Review: Fingersmith–Sarah Waters

Fingersmith

Fingersmith

Sarah Waters

My rating:

4 star

Goodreads summary:

Sue Trinder is an orphan, left as an infant in the care of Mrs. Sucksby, a “baby farmer,” who raised her with unusual tenderness, as if Sue were her own. Mrs. Sucksby’s household, with its fussy babies calmed with doses of gin, also hosts a transient family of petty thieves—fingersmiths—for whom this house in the heart of a mean London slum is home.

One day, the most beloved thief of all arrives—Gentleman, an elegant con man, who carries with him an enticing proposition for Sue: If she wins a position as the maid to Maud Lilly, a naïve gentlewoman, and aids Gentleman in her seduction, then they will all share in Maud’s vast inheritance. Once the inheritance is secured, Maud will be disposed of—passed off as mad, and made to live out the rest of her days in a lunatic asylum.

With dreams of paying back the kindness of her adopted family, Sue agrees to the plan. Once in, however, Sue begins to pity her helpless mark and care for Maud Lilly in unexpected ways…But no one and nothing is as it seems in this Dickensian novel of thrills and reversals.

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This story immediately drew me in, the writing style combined with what is being told is just a great blend. I mean the book is about thieves and conspiracies and so much more. There are just so many plot changes throughout the book that you are just waiting for the next curveball to drop in your lap. Because you just know it will come, you just don’t have a clue as to what it will be. But I will admit there was a certain part where my attention was a bit lessened. I can’t pinpoint to why exactly this was, but it did get better in the end.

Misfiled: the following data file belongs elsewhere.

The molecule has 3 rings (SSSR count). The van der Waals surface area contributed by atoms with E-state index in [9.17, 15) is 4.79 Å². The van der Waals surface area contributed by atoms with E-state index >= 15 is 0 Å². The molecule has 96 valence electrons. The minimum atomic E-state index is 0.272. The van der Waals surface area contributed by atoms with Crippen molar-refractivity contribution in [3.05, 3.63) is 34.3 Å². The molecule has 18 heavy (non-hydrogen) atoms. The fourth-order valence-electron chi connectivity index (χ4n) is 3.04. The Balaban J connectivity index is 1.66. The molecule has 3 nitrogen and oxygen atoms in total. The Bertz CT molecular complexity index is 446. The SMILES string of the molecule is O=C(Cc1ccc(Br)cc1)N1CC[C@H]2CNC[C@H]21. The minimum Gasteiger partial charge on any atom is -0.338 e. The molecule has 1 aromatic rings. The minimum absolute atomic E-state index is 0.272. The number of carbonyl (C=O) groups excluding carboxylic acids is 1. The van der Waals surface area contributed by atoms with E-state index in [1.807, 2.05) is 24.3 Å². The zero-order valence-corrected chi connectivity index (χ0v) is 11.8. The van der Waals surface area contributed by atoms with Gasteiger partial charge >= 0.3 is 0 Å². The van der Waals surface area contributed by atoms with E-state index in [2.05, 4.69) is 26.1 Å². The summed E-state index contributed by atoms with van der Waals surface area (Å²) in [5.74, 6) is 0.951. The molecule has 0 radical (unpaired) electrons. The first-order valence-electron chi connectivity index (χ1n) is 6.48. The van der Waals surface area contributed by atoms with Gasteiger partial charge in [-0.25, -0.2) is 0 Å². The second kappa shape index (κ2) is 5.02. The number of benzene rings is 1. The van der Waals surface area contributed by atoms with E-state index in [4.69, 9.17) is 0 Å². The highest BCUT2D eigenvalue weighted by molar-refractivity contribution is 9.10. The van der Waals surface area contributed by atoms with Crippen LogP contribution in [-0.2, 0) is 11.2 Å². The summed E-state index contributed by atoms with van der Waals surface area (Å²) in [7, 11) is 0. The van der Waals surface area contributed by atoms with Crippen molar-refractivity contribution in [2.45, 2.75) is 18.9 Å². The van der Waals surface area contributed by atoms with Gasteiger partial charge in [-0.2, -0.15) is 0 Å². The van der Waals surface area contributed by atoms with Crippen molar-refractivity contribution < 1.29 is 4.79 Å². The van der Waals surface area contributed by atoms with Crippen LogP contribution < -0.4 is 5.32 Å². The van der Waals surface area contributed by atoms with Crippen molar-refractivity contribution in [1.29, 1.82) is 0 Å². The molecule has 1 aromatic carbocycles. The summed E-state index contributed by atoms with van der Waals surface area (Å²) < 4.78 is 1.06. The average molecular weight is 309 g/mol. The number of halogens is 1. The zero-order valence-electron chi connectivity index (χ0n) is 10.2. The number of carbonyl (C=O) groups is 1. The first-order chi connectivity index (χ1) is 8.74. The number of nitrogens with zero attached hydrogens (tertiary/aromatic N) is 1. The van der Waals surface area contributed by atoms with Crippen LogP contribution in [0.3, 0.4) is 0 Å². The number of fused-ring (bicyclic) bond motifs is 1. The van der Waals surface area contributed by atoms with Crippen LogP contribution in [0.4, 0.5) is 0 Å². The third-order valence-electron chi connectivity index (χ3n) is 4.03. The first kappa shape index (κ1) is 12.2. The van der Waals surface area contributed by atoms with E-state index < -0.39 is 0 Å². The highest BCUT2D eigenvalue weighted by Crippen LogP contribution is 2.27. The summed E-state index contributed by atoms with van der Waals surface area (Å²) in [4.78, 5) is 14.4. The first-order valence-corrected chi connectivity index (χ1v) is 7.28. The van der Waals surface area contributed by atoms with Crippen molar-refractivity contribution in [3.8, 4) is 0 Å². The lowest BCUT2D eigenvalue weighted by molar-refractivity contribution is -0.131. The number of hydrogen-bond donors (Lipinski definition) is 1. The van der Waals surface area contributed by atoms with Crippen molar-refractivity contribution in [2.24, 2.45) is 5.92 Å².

Sue is a somewhat simple girl who gets roped into this plot to gain a lot of money. And the first part of the book we follow through her eyes which gives a very nice insight to who she is, but more importantly to how she sees the world and the people around her. After a while the perspective changes and it makes you realize how limiting one person’s view can be. I won’t say anything more about this because I don’t want to spoil things at all. I won’t discuss the character relations because I really don’t want to give away too much here, but let me just say that there is a lot of dark stuff going on there.

As historical fiction this book felt very authentic. The large house is owned by rich people yet it isn’t in perfect condition. There was a lot of wear and tear going on which I can only imagine was a very common thing back in those days. There are just so many details which give this story a real Victorian feel to it. As for the story, most of it was truly amazing. The middle part of the story was perhaps a bit too long for me (this was the part where my attention might have been less than stellar). But the beginning was good just like the ending. I can’t comment too much on the writing because I didn’t read this book in the original English but Dutch. I will say that the translation was done very well, especially in terms of maintaining that Victorian feel even in the writing itself (which I hear is also the case in the original English).

In conclusion: this book is definitely something I would recommend to any fan of the Victorian genre, especially if you’re somewhat a lover of the mystery genre. I don’t really consider this a thriller, but perhaps that’s just me.

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